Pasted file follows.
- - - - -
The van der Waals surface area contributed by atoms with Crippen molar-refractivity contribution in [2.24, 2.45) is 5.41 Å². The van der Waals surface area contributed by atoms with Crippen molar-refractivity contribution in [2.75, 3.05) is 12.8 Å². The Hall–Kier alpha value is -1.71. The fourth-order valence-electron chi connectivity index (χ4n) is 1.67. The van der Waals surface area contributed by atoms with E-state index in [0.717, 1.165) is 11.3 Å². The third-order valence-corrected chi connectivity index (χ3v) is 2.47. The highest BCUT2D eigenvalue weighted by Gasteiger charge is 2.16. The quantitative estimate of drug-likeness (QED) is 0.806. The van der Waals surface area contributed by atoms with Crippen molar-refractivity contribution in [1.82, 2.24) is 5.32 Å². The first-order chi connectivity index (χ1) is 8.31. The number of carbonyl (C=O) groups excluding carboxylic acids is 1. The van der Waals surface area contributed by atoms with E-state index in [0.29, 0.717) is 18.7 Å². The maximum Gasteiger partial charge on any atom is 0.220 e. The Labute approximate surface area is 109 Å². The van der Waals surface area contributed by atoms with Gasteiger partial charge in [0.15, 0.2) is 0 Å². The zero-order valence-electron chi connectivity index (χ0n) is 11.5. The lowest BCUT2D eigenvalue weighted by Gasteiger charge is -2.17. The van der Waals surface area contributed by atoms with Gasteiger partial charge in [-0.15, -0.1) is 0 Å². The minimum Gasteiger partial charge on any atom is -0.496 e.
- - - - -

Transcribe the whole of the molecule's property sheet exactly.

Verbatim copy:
The van der Waals surface area contributed by atoms with Crippen molar-refractivity contribution in [2.24, 2.45) is 5.41 Å². The van der Waals surface area contributed by atoms with Crippen molar-refractivity contribution in [2.75, 3.05) is 12.8 Å². The Hall–Kier alpha value is -1.71. The fourth-order valence-electron chi connectivity index (χ4n) is 1.67. The van der Waals surface area contributed by atoms with E-state index in [0.717, 1.165) is 11.3 Å². The third-order valence-corrected chi connectivity index (χ3v) is 2.47. The highest BCUT2D eigenvalue weighted by Gasteiger charge is 2.16. The quantitative estimate of drug-likeness (QED) is 0.806. The van der Waals surface area contributed by atoms with Crippen molar-refractivity contribution in [1.82, 2.24) is 5.32 Å². The first-order chi connectivity index (χ1) is 8.31. The number of carbonyl (C=O) groups excluding carboxylic acids is 1. The van der Waals surface area contributed by atoms with E-state index in [0.29, 0.717) is 18.7 Å². The maximum Gasteiger partial charge on any atom is 0.220 e. The Labute approximate surface area is 109 Å². The van der Waals surface area contributed by atoms with Gasteiger partial charge in [0.15, 0.2) is 0 Å². The zero-order valence-electron chi connectivity index (χ0n) is 11.5. The lowest BCUT2D eigenvalue weighted by Gasteiger charge is -2.17. The van der Waals surface area contributed by atoms with Gasteiger partial charge in [-0.15, -0.1) is 0 Å². The minimum Gasteiger partial charge on any atom is -0.496 e.